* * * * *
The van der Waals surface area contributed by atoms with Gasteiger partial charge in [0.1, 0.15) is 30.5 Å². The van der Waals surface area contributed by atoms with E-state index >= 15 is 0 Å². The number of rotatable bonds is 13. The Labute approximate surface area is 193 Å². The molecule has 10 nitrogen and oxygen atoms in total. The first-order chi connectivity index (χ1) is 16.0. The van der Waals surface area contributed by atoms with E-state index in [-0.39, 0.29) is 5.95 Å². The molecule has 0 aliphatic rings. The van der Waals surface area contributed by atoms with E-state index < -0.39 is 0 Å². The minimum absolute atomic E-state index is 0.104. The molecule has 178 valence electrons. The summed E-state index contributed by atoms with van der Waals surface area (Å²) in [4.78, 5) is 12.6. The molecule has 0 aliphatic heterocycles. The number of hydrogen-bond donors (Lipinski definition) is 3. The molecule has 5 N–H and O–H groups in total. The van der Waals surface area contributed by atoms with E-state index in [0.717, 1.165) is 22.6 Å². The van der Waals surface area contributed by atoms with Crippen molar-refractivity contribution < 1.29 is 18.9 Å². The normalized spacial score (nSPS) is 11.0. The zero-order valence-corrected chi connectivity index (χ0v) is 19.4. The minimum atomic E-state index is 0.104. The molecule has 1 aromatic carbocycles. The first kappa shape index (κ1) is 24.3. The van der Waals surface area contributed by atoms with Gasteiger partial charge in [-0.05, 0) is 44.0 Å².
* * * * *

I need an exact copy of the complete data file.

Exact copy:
The van der Waals surface area contributed by atoms with Gasteiger partial charge in [0.1, 0.15) is 30.5 Å². The van der Waals surface area contributed by atoms with E-state index >= 15 is 0 Å². The number of rotatable bonds is 13. The Labute approximate surface area is 193 Å². The molecule has 10 nitrogen and oxygen atoms in total. The first-order chi connectivity index (χ1) is 16.0. The van der Waals surface area contributed by atoms with E-state index in [-0.39, 0.29) is 5.95 Å². The molecule has 0 aliphatic rings. The van der Waals surface area contributed by atoms with E-state index < -0.39 is 0 Å². The minimum absolute atomic E-state index is 0.104. The molecule has 178 valence electrons. The summed E-state index contributed by atoms with van der Waals surface area (Å²) in [4.78, 5) is 12.6. The molecule has 0 aliphatic heterocycles. The number of hydrogen-bond donors (Lipinski definition) is 3. The molecule has 5 N–H and O–H groups in total. The van der Waals surface area contributed by atoms with E-state index in [0.717, 1.165) is 22.6 Å². The van der Waals surface area contributed by atoms with Crippen molar-refractivity contribution < 1.29 is 18.9 Å². The normalized spacial score (nSPS) is 11.0. The zero-order valence-corrected chi connectivity index (χ0v) is 19.4. The minimum atomic E-state index is 0.104. The molecule has 1 aromatic carbocycles. The first kappa shape index (κ1) is 24.3. The van der Waals surface area contributed by atoms with Gasteiger partial charge in [-0.05, 0) is 44.0 Å².